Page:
By Marshall Smith
When Prime Minister Justin Trudeau came to Vancouver recently to meet with first responders and health-care workers to tell them the entire country must work together to solve the opioid crisis, the doorway to healing and recovery was opened a little wider.
Recognizing the problem is not isolated to Vancouver’s Downtown Eastside or major urban centres is a big step in solving this national crisis.
At the time of Trudeau’s round-table meeting and conference, he told listeners, “This is a crisis that seems, for most Canadians, to be very far away. Something that’s limited to certain tougher parts of town, to the West Coast, but we are seeing a spread of opioids across the country and we’re seeing it spread far and wide across socio-economic levels, across communities. We need to come together as a country to help our most vulnerable.”
Most importantly, Trudeau made a clear statement that to solve this crisis we must go far beyond “band aid solutions” and focus on long-term strategies. With this recognition comes a need to focus on recovery and not just short-term fixes.
Harm-reduction can be a necessary first step toward establishing a long-term answer. We must all look to how we can build upon public health approaches so as to be able to best help people out of a life of addiction.
If we’ve learned anything from the overdose crisis in BC, it is that when harm reduction is relied upon without the additional tools, it does not address perhaps the most important aspect of a long-term solution – ensuring that those suffering from addiction have access to treatment programs and facilities that offer the kind of psychological and emotional support they need for recovery.
We cannot lose sight of the fact addiction is an illness that requires a broad evidence-based response.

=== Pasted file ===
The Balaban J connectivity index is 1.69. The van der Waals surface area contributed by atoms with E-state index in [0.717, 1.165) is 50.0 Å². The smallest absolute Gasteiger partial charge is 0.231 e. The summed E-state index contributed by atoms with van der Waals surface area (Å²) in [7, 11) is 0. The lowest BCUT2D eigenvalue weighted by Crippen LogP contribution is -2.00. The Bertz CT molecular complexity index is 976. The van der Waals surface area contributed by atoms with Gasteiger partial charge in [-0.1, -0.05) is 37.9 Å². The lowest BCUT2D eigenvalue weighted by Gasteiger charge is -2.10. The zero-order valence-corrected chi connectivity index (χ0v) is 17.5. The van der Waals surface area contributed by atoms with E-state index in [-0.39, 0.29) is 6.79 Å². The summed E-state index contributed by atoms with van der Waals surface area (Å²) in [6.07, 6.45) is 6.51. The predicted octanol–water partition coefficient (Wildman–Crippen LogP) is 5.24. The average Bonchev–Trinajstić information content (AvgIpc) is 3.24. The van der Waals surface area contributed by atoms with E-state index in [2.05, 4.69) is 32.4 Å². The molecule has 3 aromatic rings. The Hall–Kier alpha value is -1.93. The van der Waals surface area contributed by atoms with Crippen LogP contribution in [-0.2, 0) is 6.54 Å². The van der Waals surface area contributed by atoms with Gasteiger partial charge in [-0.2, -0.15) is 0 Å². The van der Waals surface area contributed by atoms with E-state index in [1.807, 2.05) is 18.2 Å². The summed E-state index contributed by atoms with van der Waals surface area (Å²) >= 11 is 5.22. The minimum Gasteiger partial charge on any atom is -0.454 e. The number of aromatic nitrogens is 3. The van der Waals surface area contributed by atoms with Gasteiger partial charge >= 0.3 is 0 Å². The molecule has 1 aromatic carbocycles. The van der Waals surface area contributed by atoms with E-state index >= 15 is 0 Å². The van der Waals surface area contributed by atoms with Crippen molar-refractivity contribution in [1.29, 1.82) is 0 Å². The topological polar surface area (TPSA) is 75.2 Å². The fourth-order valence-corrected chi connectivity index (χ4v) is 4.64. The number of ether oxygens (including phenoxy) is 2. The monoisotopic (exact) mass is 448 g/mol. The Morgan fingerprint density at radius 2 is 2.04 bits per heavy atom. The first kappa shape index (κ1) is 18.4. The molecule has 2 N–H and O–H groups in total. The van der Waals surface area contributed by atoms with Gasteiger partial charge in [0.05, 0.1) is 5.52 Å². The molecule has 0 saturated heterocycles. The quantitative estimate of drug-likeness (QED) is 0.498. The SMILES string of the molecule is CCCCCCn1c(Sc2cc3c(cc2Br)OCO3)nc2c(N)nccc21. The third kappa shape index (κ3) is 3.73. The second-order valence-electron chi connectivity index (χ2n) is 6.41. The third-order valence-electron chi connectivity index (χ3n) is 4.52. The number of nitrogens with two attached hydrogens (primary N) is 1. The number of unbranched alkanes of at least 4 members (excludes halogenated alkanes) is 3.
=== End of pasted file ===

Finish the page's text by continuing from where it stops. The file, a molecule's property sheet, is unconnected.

The National Institute on Drug Abuse tells us addiction changes the brain in fundamental ways that result in normal needs and desires being replaced with compulsive behaviours, which override the ability to control what can be dangerous impulses. You would not expect someone suffering from a mental illness to get control of his or her life without any professional intervention, so why would we expect a drug addicted person to recover without medical assistance?
There is much more that we can and must do to build a long-term approach to this crisis. It can start with reducing the stigma of recovery and advocating for better services, health assessments and referrals for people with addiction.
Alongside the public health and acute treatment services that must be established, we also need comprehensive recovery services. This should include establishment of recovery community centres across BC and at colleges and even high schools.
Every mayor in this province should have a recovery working group, made up of people in recovery, to measure and build their community’s recovery capital and resilience to addiction.
Not until we begin to take a long-term, multi-levelled approach will we be able to resolve this crisis.
– Marshall Smith is chair of the BC Recovery Council